Dr. Cradduck’s paper: “e-technology v t-engagement: A snapshot of Australia's digital economy readiness”, is part of a special section in JACIT. Dr. Luck Cradduck’s paper has been extended from the Internet Technologies & Society 2012 Conference (ITS 2012). The ITS conference aims to address the main issues of concern within WWW/Internet as well as to assess the influence of Internet in the Information Society. The ITS 2013 edition will be held in Malaysia, 29 November - 1 December 2013, and the call for papers is currently open at http://www.its-conf.org.
Dr. Lucy Cradduck
Before e-Technology's effects on users can be accurately measured, those users must be fully engaged with the relevant systems and services. That is they must be able to function as part of the digital economy. The paper refers to this 'user functionality' as t-Engagement. Not all users are t-Engaged and in many instances achieving t-Engagement will require assistance from external sources. This paper identifies the current state of Australia's regional digital economy readiness and highlights the role of Local Government Authorities ('LGAs') in enabling t-Engagement.
New Zealand has a thriving computing industry but further growth is hampered by a skills shortage. A lack of women in the industry exacerbates this problem. Women are under-represented in the industry, and those who do take up computing careers experience conditions of discrimination and marginalisation. This paper reports on a qualitative study of the strategies used by women to cope with their marginalisation. Using multi-sited ethnographic methodology, data were collected using semi-structured interviews with twenty-nine computing professionals. Despite some women denying any marginalisation, all were found to employ some form of coping strategy. Seven different strategies were identified. The women interviewed were more inclined to join organisations directly relating to their roles rather than support initiatives which might improve conditions for women.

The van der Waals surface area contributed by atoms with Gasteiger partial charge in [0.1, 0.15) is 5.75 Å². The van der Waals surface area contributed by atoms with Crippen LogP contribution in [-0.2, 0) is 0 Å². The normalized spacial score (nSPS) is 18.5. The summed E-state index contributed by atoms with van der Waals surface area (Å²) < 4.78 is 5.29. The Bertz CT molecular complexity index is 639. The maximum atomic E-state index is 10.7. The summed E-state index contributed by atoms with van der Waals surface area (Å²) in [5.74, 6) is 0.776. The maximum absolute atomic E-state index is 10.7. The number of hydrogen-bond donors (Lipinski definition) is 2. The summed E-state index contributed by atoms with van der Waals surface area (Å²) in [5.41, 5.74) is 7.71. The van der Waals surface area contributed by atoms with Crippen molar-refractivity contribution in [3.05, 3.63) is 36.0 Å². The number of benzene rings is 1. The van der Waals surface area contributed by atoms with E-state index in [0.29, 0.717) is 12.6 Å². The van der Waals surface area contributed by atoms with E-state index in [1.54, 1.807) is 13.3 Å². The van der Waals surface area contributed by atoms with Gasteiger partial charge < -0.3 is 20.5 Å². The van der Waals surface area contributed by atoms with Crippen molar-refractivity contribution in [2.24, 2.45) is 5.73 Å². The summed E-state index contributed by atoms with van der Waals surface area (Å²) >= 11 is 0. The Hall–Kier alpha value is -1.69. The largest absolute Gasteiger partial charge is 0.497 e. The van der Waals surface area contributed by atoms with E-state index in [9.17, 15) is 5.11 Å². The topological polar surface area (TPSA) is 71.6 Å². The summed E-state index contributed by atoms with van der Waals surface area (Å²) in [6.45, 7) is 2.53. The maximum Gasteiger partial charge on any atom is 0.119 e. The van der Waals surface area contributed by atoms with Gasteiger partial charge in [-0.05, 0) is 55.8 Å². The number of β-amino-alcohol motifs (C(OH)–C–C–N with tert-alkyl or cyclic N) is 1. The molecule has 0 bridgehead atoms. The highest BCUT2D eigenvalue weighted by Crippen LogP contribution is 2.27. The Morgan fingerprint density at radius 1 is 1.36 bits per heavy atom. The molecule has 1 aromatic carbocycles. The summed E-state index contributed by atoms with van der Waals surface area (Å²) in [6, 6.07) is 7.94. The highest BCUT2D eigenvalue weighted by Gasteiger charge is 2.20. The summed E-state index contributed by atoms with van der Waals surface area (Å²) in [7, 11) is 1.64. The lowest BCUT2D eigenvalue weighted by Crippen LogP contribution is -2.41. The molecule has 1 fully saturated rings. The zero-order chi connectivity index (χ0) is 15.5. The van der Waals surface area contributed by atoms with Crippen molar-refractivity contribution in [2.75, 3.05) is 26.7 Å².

|Executive Editor||Dr. Michael Verhaart, Eastern Institute of Technology, New Zealand|
|Senior Assoc. Editor||Dr. Donald Joyce, Tertiary Education Consultant, New Zealand|
|Web Editor||Nick Wallingford, Bay of Plenty Polytechnic, New Zealand|
Dr. Aaron Steele, Universal College of Learning, New Zealand
Allan Fowler, Waiariki Polytechnic, New Zealand
Kim Hagen-Hall, EIT Hawke's Bay, New Zealand
Dr. Noel Bridgeman, Pacific International Hotel Management School,New Zealand
|Special Section|| Dr. Pedro Isaias, Universidad Aberta,
Dr. Tomayess Issa, Curtin University, Australia
Dr. Piet Kommers, University of Twente, The Netherlands
|Consultant Editor||Krassie Petrova, Senior Research Lecturer, School of Computing and Mathematical Sciences, AUT, New Zealand|
Dr. Donald Joyce, Tertiary Education Consultant, New Zealand
Dr. Noel Bridgeman, Pacific International Hotel Management School, New Zealand
Dr. Sam Mann, Otago Polytechnic, New Zealand
Trevor Nesbit, Canterbury University, New Zealand
Dr. Mike Lopez, Manukau Institute of Technology, New Zealand
Dr. Aaron Steele, Universal College of Learning, New Zealand